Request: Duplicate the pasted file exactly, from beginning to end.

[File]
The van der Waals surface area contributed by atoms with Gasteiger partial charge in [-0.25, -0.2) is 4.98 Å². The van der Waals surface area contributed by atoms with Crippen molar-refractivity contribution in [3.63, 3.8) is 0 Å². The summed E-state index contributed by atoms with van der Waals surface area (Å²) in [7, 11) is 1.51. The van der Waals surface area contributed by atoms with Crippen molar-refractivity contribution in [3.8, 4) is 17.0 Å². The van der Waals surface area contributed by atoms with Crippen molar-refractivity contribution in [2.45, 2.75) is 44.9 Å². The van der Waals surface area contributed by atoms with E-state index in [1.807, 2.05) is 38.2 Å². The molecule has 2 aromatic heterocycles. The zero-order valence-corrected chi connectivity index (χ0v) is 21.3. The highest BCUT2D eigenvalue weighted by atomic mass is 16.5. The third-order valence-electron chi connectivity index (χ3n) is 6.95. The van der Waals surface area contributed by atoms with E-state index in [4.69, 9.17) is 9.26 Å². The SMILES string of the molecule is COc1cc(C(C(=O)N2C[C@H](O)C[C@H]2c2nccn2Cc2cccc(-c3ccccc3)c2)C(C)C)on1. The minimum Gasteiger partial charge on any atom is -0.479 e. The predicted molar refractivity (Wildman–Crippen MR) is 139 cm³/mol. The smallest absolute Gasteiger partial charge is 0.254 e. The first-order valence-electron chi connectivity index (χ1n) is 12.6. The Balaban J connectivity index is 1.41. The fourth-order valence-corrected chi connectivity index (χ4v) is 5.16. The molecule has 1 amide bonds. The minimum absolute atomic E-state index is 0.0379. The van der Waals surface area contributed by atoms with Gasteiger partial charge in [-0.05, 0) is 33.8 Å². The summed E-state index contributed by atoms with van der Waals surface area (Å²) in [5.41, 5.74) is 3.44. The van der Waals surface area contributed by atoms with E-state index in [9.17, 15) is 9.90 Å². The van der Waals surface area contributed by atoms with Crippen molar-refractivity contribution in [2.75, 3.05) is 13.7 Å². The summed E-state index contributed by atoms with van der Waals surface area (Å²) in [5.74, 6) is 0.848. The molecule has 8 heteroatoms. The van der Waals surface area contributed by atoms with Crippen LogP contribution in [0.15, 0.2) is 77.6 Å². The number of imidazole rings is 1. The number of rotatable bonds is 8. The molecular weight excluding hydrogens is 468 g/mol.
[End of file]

The van der Waals surface area contributed by atoms with Gasteiger partial charge in [-0.25, -0.2) is 4.98 Å². The van der Waals surface area contributed by atoms with Crippen molar-refractivity contribution in [3.63, 3.8) is 0 Å². The summed E-state index contributed by atoms with van der Waals surface area (Å²) in [7, 11) is 1.51. The van der Waals surface area contributed by atoms with Crippen molar-refractivity contribution in [3.8, 4) is 17.0 Å². The van der Waals surface area contributed by atoms with Crippen molar-refractivity contribution in [2.45, 2.75) is 44.9 Å². The van der Waals surface area contributed by atoms with E-state index in [1.807, 2.05) is 38.2 Å². The molecule has 2 aromatic heterocycles. The zero-order valence-corrected chi connectivity index (χ0v) is 21.3. The highest BCUT2D eigenvalue weighted by atomic mass is 16.5. The third-order valence-electron chi connectivity index (χ3n) is 6.95. The van der Waals surface area contributed by atoms with E-state index in [4.69, 9.17) is 9.26 Å². The SMILES string of the molecule is COc1cc(C(C(=O)N2C[C@H](O)C[C@H]2c2nccn2Cc2cccc(-c3ccccc3)c2)C(C)C)on1. The minimum Gasteiger partial charge on any atom is -0.479 e. The predicted molar refractivity (Wildman–Crippen MR) is 139 cm³/mol. The smallest absolute Gasteiger partial charge is 0.254 e. The first-order valence-electron chi connectivity index (χ1n) is 12.6. The Balaban J connectivity index is 1.41. The fourth-order valence-corrected chi connectivity index (χ4v) is 5.16. The molecule has 1 amide bonds. The minimum absolute atomic E-state index is 0.0379. The van der Waals surface area contributed by atoms with Gasteiger partial charge in [-0.05, 0) is 33.8 Å². The summed E-state index contributed by atoms with van der Waals surface area (Å²) in [5.41, 5.74) is 3.44. The van der Waals surface area contributed by atoms with E-state index in [9.17, 15) is 9.90 Å². The van der Waals surface area contributed by atoms with Crippen molar-refractivity contribution in [2.75, 3.05) is 13.7 Å². The summed E-state index contributed by atoms with van der Waals surface area (Å²) in [5.74, 6) is 0.848. The molecule has 8 heteroatoms. The van der Waals surface area contributed by atoms with Crippen LogP contribution in [0.15, 0.2) is 77.6 Å². The number of imidazole rings is 1. The number of rotatable bonds is 8. The molecular weight excluding hydrogens is 468 g/mol.